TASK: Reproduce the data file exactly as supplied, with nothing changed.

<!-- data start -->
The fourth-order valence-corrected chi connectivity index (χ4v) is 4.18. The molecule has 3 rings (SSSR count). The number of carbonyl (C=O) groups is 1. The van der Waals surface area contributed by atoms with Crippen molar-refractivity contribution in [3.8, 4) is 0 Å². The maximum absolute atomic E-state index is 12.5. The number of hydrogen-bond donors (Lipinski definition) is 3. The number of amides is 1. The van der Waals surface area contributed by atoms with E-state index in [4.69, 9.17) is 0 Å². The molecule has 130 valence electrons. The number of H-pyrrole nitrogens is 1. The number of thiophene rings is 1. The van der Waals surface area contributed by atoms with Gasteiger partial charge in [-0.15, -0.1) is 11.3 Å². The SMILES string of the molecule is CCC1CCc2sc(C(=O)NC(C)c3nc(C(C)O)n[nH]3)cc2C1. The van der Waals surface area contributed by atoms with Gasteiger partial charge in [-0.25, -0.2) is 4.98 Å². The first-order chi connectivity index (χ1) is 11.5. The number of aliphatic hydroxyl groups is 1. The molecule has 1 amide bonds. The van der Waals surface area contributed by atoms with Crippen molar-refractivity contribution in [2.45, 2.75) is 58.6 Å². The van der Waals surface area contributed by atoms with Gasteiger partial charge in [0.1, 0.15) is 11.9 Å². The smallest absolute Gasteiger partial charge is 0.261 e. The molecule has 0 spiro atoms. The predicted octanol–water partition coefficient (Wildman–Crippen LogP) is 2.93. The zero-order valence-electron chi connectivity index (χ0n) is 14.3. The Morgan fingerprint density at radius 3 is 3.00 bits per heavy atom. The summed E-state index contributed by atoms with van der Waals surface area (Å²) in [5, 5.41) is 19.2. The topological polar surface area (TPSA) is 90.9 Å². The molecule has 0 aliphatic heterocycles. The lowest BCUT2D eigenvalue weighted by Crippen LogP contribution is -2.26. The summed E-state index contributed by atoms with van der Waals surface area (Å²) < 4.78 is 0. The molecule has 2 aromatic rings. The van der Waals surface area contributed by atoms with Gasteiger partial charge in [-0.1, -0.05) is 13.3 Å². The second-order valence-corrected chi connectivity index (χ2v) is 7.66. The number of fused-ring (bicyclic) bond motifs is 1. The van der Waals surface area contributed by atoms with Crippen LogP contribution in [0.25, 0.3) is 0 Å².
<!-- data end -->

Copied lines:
The fourth-order valence-corrected chi connectivity index (χ4v) is 4.18. The molecule has 3 rings (SSSR count). The number of carbonyl (C=O) groups is 1. The van der Waals surface area contributed by atoms with Crippen molar-refractivity contribution in [3.8, 4) is 0 Å². The maximum absolute atomic E-state index is 12.5. The number of hydrogen-bond donors (Lipinski definition) is 3. The number of amides is 1. The van der Waals surface area contributed by atoms with E-state index in [4.69, 9.17) is 0 Å². The molecule has 130 valence electrons. The number of H-pyrrole nitrogens is 1. The number of thiophene rings is 1. The van der Waals surface area contributed by atoms with Gasteiger partial charge in [-0.15, -0.1) is 11.3 Å². The SMILES string of the molecule is CCC1CCc2sc(C(=O)NC(C)c3nc(C(C)O)n[nH]3)cc2C1. The van der Waals surface area contributed by atoms with Gasteiger partial charge in [-0.25, -0.2) is 4.98 Å². The first-order chi connectivity index (χ1) is 11.5. The number of aliphatic hydroxyl groups is 1. The molecule has 1 amide bonds. The van der Waals surface area contributed by atoms with Crippen molar-refractivity contribution in [2.45, 2.75) is 58.6 Å². The van der Waals surface area contributed by atoms with Gasteiger partial charge in [0.1, 0.15) is 11.9 Å². The smallest absolute Gasteiger partial charge is 0.261 e. The molecule has 0 spiro atoms. The predicted octanol–water partition coefficient (Wildman–Crippen LogP) is 2.93. The zero-order valence-electron chi connectivity index (χ0n) is 14.3. The Morgan fingerprint density at radius 3 is 3.00 bits per heavy atom. The summed E-state index contributed by atoms with van der Waals surface area (Å²) in [5, 5.41) is 19.2. The topological polar surface area (TPSA) is 90.9 Å². The molecule has 0 aliphatic heterocycles. The lowest BCUT2D eigenvalue weighted by Crippen LogP contribution is -2.26. The summed E-state index contributed by atoms with van der Waals surface area (Å²) < 4.78 is 0. The molecule has 2 aromatic rings. The van der Waals surface area contributed by atoms with Gasteiger partial charge in [-0.1, -0.05) is 13.3 Å². The second-order valence-corrected chi connectivity index (χ2v) is 7.66. The number of fused-ring (bicyclic) bond motifs is 1. The van der Waals surface area contributed by atoms with Crippen LogP contribution in [0.25, 0.3) is 0 Å².